Jack, the narrator, is five years old and lives with his Ma in Room. In his world, they are the only people that really exist. His friends are the characters on his favourite TV programmes, programmes which depict a world that doesn’t exist for Jack. The only other person he is aware of is Old Nick, the man who comes at night, after he has gone to sleep in a wardrobe, in order to visit Ma.
What we, the readers understand is that Jack’s Ma had been abducted at aged 19 and has been held captive by a rapist, Old Nick – Jack’s father. This story was written is response to the Fritzl case and as such I found it quite sensationalised. However, there’s a definite charm to this story, perhaps most evident in the unwavering love between mother and son.
Even though they live in an 11foot square shed, Jacks Ma insists he keeps fit, running in circuits round Room as PE, eating as healthy a diet as possible and educating him with story books and TV. When events lead Ma to realise that another escape attempt is their only option, she confides in Jack that there is an outside world which they have to get to. Everything Jack believes now comes into question and initially he finds it impossible to comprehend an outside world. Slowly but surely, Ma convinces him that what she says is true and he must be instrumental in their escape.
There were certain details in this book that really impressed me. Upon escaping (sorry if that spoils it) Jack eyesight is tested. As he has grown up in a small room, he cannot focus on objects in the distance. When he arrives at a staircase, he has no idea how to deal with it. Little aspects like this convinced me that heaps of research had been done into the Fritzl case and others like it and, as such, this book wasn’t such a cynical cash-in as I’d originally thought, rather a touching tale of love under adverse conditions and the indomitable will to survive.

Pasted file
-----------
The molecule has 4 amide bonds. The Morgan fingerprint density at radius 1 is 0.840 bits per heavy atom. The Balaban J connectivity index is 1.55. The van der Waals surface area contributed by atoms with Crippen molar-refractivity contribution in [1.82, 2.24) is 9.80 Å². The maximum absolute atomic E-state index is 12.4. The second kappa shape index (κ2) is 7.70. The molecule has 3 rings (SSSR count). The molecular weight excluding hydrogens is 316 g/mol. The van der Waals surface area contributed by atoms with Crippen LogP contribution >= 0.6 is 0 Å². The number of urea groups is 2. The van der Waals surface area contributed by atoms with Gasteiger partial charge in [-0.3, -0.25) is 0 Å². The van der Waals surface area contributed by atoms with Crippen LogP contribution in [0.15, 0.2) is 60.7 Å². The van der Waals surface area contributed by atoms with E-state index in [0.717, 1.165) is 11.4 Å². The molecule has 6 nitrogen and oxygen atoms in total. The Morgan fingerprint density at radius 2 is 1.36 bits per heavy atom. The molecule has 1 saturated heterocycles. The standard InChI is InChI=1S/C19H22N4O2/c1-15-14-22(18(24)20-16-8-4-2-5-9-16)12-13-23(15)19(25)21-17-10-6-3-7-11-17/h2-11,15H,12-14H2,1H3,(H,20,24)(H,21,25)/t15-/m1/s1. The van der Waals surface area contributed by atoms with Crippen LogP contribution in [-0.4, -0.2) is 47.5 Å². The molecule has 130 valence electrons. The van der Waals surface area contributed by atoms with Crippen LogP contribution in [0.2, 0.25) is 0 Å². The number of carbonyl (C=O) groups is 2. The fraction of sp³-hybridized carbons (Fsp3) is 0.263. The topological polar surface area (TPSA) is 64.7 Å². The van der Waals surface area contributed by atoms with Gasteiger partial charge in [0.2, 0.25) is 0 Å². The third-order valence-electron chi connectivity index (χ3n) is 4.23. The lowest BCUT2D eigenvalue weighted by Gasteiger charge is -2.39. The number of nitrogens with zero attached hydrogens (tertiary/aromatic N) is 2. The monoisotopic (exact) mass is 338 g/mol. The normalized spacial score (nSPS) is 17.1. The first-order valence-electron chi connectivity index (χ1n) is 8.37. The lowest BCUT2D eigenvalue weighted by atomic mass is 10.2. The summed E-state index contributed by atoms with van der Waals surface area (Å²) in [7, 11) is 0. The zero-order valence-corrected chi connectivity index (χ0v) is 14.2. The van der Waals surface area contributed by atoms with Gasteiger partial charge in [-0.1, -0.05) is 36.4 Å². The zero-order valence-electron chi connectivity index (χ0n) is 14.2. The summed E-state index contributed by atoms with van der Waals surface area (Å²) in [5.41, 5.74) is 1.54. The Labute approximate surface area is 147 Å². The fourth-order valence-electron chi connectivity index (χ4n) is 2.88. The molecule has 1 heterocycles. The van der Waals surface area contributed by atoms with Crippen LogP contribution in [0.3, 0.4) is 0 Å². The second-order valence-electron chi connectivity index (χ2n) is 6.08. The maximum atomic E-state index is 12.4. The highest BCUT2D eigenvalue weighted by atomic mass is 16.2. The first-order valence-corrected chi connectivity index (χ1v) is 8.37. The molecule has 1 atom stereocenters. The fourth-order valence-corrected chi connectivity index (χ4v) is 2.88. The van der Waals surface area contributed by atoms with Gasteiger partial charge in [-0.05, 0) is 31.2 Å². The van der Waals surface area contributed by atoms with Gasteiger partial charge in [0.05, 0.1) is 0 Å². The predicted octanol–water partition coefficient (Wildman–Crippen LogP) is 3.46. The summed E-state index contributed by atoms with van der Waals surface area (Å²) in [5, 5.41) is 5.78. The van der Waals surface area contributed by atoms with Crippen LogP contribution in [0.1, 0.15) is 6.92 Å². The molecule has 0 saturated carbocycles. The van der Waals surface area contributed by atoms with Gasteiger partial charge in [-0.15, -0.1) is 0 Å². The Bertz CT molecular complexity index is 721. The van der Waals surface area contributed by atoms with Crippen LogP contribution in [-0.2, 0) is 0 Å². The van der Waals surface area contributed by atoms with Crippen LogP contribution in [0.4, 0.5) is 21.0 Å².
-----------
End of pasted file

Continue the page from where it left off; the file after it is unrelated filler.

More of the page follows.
“Also everywhere I’m looking at kids, adults mostly don’t seem to like them, not even the parents do. They call the kids gorgeous and so cute, they make the kids do the thing all over again so they can take a photo, but they don’t want to actually play with them, they’d rather drink coffee talking to other adults. Sometimes there’s a small kid crying and the Ma of it doesn’t even hear.”
If you like the theme of lost innocence you might like Push
If you like the theme of a child’s survival in adverse conditions you might like Zlatas Diary
If you like the theme of unwavering parental love you might like The Scarlet Letter